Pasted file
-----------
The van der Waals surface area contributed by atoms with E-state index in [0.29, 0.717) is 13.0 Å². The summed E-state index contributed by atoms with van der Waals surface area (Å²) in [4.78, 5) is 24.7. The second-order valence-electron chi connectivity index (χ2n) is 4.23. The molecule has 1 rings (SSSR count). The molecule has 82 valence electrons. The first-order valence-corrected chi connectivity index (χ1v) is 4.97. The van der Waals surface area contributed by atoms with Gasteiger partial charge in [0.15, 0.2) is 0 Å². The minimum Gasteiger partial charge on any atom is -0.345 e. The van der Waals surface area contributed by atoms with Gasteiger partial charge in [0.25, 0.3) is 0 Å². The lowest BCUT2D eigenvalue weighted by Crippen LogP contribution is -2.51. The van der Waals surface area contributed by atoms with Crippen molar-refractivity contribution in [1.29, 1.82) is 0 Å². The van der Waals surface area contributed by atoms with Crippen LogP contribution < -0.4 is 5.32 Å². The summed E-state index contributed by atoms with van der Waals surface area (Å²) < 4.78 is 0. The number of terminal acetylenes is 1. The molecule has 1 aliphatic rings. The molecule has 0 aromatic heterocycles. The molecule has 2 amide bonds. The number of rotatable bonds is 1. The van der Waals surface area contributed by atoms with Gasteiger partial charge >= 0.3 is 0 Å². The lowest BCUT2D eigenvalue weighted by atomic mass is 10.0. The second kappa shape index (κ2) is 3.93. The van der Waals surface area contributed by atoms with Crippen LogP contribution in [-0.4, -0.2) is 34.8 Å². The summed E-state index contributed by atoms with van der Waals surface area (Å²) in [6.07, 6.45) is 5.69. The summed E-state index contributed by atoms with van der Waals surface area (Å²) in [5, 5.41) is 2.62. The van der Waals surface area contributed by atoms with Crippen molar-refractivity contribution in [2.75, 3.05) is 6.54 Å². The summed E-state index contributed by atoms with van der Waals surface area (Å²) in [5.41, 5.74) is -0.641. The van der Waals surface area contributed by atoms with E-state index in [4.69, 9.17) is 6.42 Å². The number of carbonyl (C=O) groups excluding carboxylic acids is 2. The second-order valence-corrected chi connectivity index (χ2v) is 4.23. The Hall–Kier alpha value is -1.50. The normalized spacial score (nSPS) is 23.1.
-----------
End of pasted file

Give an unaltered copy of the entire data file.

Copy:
The van der Waals surface area contributed by atoms with E-state index in [0.29, 0.717) is 13.0 Å². The summed E-state index contributed by atoms with van der Waals surface area (Å²) in [4.78, 5) is 24.7. The second-order valence-electron chi connectivity index (χ2n) is 4.23. The molecule has 1 rings (SSSR count). The molecule has 82 valence electrons. The first-order valence-corrected chi connectivity index (χ1v) is 4.97. The van der Waals surface area contributed by atoms with Gasteiger partial charge in [0.15, 0.2) is 0 Å². The minimum Gasteiger partial charge on any atom is -0.345 e. The van der Waals surface area contributed by atoms with Gasteiger partial charge in [0.25, 0.3) is 0 Å². The lowest BCUT2D eigenvalue weighted by Crippen LogP contribution is -2.51. The van der Waals surface area contributed by atoms with Crippen molar-refractivity contribution in [1.29, 1.82) is 0 Å². The van der Waals surface area contributed by atoms with Crippen LogP contribution < -0.4 is 5.32 Å². The summed E-state index contributed by atoms with van der Waals surface area (Å²) < 4.78 is 0. The number of terminal acetylenes is 1. The molecule has 1 aliphatic rings. The molecule has 0 aromatic heterocycles. The molecule has 2 amide bonds. The number of rotatable bonds is 1. The van der Waals surface area contributed by atoms with Gasteiger partial charge >= 0.3 is 0 Å². The lowest BCUT2D eigenvalue weighted by atomic mass is 10.0. The second kappa shape index (κ2) is 3.93. The van der Waals surface area contributed by atoms with Crippen LogP contribution in [-0.4, -0.2) is 34.8 Å². The summed E-state index contributed by atoms with van der Waals surface area (Å²) in [6.07, 6.45) is 5.69. The summed E-state index contributed by atoms with van der Waals surface area (Å²) in [5, 5.41) is 2.62. The van der Waals surface area contributed by atoms with Crippen molar-refractivity contribution in [2.75, 3.05) is 6.54 Å². The summed E-state index contributed by atoms with van der Waals surface area (Å²) in [5.41, 5.74) is -0.641. The van der Waals surface area contributed by atoms with E-state index in [4.69, 9.17) is 6.42 Å². The number of carbonyl (C=O) groups excluding carboxylic acids is 2. The second-order valence-corrected chi connectivity index (χ2v) is 4.23. The Hall–Kier alpha value is -1.50. The normalized spacial score (nSPS) is 23.1.